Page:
This motion, reportedly passed after several Corbyn supporters on the NEC had left the meeting, seems aimed at the tens of thousands of new members who have signed up in the recent period to support Corbyn. Since the current attempts to unseat Corbyn began in late June, more than 100,000 new members have joined the party, with most believed to back Corbyn.

Corbyn has received support from a range of major unions and rank-and-file supporters, with the pro-Corbyn grassroots group Momentum organising demonstrations and meetings around the country.

A sign of the depths of support for Corbyn came at the Durham Miners' Gala on July 9. Morning Star Online said Corbyn received a rapturous welcome from a crowd of more than 150,000 at the event, demanding he stays on as party leader.

In a swipe at Eagle's leadership bid, speaker after speaker praised Corbyn's determination to remain as leader and the legitimacy of his position.

During speeches at the Gala, Labour MPs defended Mr Corbyn and suggested Eagle was just another Establishment MP. They said that the leadership fight was no more than one against Blairite MPs who don't represent the will of the party's grassroots.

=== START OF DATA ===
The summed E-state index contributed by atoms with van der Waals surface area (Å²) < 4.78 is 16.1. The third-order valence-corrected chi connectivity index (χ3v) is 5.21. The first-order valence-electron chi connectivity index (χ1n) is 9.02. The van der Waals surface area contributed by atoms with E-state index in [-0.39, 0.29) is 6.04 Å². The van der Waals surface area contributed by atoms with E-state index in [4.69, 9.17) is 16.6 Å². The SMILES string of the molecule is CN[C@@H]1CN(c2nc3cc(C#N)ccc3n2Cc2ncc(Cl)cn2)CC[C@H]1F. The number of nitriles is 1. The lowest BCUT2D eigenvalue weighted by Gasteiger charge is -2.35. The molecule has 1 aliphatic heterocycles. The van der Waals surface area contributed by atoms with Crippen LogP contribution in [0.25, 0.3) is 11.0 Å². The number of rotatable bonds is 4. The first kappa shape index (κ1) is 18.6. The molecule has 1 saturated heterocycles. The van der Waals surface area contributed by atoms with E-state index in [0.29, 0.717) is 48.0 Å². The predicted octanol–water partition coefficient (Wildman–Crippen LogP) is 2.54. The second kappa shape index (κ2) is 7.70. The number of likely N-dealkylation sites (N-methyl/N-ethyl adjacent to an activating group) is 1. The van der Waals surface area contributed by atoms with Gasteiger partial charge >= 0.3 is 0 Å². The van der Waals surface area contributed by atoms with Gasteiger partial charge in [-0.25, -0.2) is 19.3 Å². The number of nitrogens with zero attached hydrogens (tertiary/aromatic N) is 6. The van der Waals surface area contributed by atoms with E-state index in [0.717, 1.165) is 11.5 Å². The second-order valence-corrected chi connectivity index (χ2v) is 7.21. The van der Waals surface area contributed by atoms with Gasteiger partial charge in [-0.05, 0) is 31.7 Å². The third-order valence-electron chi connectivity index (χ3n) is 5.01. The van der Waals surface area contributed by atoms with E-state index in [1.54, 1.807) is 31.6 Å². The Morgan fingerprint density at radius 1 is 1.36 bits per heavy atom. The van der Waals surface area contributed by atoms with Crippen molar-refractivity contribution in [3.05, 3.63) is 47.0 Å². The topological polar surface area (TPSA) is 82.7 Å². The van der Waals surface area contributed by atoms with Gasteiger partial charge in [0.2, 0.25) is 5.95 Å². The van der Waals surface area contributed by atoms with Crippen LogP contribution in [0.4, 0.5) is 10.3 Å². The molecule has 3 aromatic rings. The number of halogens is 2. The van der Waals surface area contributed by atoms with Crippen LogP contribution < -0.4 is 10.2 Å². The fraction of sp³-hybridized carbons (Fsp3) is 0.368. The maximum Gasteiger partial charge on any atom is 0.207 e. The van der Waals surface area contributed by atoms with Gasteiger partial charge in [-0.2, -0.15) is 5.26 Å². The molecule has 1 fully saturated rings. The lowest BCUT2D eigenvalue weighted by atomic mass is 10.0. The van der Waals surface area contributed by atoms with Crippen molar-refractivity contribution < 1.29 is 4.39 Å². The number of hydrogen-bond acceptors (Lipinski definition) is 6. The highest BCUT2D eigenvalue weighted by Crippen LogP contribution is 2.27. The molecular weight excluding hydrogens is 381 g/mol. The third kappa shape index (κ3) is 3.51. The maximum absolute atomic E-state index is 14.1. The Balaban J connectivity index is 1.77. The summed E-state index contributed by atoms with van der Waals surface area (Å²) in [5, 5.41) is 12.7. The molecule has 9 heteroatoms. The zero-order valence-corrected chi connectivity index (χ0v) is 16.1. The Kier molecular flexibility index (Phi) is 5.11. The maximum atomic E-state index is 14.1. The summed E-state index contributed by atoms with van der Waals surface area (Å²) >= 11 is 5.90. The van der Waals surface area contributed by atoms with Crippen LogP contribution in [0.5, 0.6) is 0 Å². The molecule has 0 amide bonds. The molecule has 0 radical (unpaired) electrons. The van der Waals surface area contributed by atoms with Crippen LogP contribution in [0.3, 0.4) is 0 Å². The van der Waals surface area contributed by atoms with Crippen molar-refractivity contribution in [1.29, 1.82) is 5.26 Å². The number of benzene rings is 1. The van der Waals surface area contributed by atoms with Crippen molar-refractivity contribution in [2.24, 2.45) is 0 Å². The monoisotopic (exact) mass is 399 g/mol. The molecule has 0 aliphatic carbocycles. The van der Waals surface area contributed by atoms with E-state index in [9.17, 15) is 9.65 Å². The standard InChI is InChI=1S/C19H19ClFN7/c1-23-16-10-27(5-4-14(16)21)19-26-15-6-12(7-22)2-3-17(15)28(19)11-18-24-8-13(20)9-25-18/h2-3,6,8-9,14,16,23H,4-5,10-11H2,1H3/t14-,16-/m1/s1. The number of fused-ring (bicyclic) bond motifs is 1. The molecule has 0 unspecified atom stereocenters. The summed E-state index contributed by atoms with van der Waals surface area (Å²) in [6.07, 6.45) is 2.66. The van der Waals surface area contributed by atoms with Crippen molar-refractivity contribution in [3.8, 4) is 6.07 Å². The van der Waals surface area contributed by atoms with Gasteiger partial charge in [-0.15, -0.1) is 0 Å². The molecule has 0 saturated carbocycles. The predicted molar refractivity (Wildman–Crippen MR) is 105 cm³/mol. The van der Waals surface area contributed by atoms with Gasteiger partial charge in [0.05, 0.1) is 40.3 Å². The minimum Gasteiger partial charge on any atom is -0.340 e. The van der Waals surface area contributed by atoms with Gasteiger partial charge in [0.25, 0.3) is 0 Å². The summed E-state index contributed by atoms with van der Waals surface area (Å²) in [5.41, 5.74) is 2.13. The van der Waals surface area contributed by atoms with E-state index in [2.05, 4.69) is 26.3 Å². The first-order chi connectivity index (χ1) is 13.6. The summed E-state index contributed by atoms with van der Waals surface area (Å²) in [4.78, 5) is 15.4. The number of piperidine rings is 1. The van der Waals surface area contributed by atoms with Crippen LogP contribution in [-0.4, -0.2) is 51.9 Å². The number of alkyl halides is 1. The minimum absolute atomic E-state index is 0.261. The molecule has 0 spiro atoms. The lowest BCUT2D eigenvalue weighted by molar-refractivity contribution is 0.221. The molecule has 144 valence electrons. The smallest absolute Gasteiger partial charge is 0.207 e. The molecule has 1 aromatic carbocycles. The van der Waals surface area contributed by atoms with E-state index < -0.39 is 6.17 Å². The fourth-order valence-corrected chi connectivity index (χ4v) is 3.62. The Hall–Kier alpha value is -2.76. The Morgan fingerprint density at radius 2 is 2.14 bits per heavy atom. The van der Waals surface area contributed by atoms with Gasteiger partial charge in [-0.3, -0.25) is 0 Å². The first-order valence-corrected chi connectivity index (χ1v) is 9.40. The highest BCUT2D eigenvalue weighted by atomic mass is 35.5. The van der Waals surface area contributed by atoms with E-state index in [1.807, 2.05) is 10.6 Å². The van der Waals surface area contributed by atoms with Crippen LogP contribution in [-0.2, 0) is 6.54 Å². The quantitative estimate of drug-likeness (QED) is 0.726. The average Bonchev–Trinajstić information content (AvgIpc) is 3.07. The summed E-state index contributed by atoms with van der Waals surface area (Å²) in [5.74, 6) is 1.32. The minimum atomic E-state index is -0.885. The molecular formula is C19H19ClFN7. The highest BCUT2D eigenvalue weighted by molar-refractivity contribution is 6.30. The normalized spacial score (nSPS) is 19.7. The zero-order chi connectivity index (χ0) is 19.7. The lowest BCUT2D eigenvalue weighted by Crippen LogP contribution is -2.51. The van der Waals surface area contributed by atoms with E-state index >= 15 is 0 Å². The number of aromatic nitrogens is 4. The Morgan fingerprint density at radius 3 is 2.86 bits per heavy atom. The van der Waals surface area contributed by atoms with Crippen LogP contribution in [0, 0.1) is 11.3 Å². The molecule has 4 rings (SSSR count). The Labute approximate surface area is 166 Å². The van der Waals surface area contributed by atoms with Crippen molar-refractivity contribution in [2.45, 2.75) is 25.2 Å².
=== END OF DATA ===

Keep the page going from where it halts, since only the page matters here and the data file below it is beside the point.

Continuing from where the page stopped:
East Leeds Labour MP Richard Burgon, praised for his staunch support of Mr Corbyn, said to cheers: “The Establishment is coming out in force and is going into overdrive.

“When you are on the verge of making history, the Establishment will try to crush you. But you cannot kill an ideology. You cannot kill solidarity.”

Veteran Labour MP Dennis Skinner told the Gala: “This is a battle against the Parliamentary Labour Party.

“Jeremy Corbyn does not have enough MPs to fill all the positions on the front bench. They are doing two jobs. It has been a critical time. But I tell you here that Jeremy Corbyn has measured up to task.”

The Gala field was surrounded by dozens of union banners, many from former union lodges of the Durham coalfield, which had been marched to the venue, most preceded by a brass band, and all followed by ex-miners, their families and supporters.

Union general secretaries also expressed solidarity with Mr Corbyn. GMB general secretary Tim Roache said to cheers: “Let us back him. Let us get behind him, and walk tall in solidarity.”